I think you might be looking for the word teru teru bōzu. From English Wikipedia: A teru teru bōzu (Japanese: てるてる坊主, lit. "shine shine monk") is a small traditional handmade doll made of white paper or cloth that Japanese farmers began hanging outside of their window by a string. In shape and construction they are essentially identical to ghost dolls, ...


12

You can get a lot of mileage out of prefixing the names of animals with 子【こ】-, which functions as a diminutive. For example, "kitten" is 子猫【こねこ】; "puppy" is 子犬【こいぬ】; "piglet" is 子豚【こぶた】. This also works for foxes - the best way to say "kit" is 子狐【こぎつね】.


12

"To surf the internet" is literally ネットサーフィンする. And I think this is sort of informal. "To browse" is 見る. So ネットを見る is the answer. "Being on the internet" - either one above should be fine. We also say: インターネットに接続{せつぞく}する formal! This could also mean connecting to the internet. インターネットを閲覧{えつらん}する formal! This always means surfing/browsing the ...


12

How about 「[視聴]{しちょう}[回数]{かいすう}」? I think [再生]{さいせい}回数 would also work.


12

静粛に【せいしゅくに】!  or "Be silent!" is the most appropriate answer, I think. (Although it's from a game, 逆転裁判 【ぎゃくてんさいばん】, I don't believe it's far off from the real thing.)


12

This video is a live broadcast of the Diet in Japan. The next line was told by the Speaker of the House to have the members be quiet. (Siikamiika tells us a more clear sound source here.) ご静粛{せいしゅく}に願{ねが}います!


12

I think 超音波を受ける is casually used, but 超音波検査を受ける might be better. You can also use エコー検査. So how about saying... 「{明日、/明日の}{超音波検査/エコー検査}で、赤ちゃんの性別がわかる。」 「明日、{超音波/エコー}で赤ちゃんの性別がわかる。」 「明日{超音波検査/エコー検査}を受けて、赤ちゃんの性別がわかる。」 On the 24th, we are getting an ultrasound of the baby. 24日に超音波で赤ちゃんの写真をとる。 Your sentence looks good to me. You can also use 超音波写真/...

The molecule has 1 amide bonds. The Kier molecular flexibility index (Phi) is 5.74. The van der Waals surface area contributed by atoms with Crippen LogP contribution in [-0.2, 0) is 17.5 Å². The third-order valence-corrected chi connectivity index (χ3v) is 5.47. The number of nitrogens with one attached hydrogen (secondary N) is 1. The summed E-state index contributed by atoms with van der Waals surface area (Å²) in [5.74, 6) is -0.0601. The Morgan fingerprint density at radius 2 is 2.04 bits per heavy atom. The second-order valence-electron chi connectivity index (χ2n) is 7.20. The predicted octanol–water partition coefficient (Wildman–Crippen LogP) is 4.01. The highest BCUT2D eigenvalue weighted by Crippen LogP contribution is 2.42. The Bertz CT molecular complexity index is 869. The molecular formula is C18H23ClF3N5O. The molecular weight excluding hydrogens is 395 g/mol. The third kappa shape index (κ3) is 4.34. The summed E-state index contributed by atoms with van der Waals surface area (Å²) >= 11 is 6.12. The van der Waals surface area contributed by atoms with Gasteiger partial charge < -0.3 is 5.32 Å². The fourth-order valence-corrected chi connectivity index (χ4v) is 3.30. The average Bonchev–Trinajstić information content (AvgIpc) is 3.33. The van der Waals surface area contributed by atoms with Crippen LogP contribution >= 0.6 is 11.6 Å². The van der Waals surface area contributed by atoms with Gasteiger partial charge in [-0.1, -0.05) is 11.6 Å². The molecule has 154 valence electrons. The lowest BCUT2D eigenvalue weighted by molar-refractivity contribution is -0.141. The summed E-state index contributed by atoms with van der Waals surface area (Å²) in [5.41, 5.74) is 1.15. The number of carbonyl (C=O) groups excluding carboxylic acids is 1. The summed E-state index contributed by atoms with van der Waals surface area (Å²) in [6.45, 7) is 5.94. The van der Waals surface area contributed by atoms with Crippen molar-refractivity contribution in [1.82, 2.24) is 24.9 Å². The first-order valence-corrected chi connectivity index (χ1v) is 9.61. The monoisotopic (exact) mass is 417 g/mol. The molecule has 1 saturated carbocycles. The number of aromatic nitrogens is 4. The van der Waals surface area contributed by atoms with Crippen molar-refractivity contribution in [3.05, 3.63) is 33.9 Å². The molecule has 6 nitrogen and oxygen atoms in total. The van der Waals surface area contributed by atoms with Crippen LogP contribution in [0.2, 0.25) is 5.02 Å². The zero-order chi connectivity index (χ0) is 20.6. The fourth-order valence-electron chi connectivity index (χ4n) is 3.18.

11

I think you can try: リンクを開{ひら}く リンクを開{あ}ける リンクをたどる (follow the link) リンクをクリックする (click the link) サイトを訪れる (visit a site) Of course don't forget to conjugate them into the required requesting/commanding forms.


11

いな is an archaic form of 'no' (sometimes written with kanji as 否). You can still hear it in modern Japanese in a few phrases, like ~か否か ('whether or not ~'). いいな is, of course, いい+な, i.e. 'that's good'.


11

You can use ガーデニングする (do gardening) for gardening. ガーデニング is a generally used term in today's Japan. So you can say... 趣味の一つとして、ガーデニングを始めた。 (As one of my hobby, I started gardening.) ガーデニング用品を買う。 (Buy tools for gardening.) 子供と一緒にガーデニングした。(I gardened with my children.) If you don't prefer this word, you can use [園芸]{えんげい}する (do gardening) alternatively. ...


11

This depends on context. At this point I would say macraf's answer (particularly 経験者) is the best (at least in my findings), but if we are indeed talking about skill involved (IE, you can rank someone, like in a game) 中級者 and 上級者 must also be considered. Again, considering the context (perhaps you can give a bit more?) none of these may sound natural.


11

If you just want to say "overrated," 「過大評価」 is the word for it. この役者は過大評価されている。 The antonym is 「過小評価」. 「高評価すぎる」 sounds a bit strange but would be fine it it were 「高く評価されすぎる」. I think 高評価 is used often in context that imply positive impressions, which doesn't match the negative nuance of "overrated." In general, 〜すぎる works for most of the time. You can ...


11

人間界 is very commonly used for this purpose, and I recommend you accept this term unless you really have a good reason. 人間界 just means "the world where humans exist", and everyone understands that there are also other animals, plants and bacteria and so on in 人間界. Another good option is 地上界 (Chijōkai, lit. "the world on the Earth") if your other two worlds ...


Only top voted, non community-wiki answers of a minimum length are eligible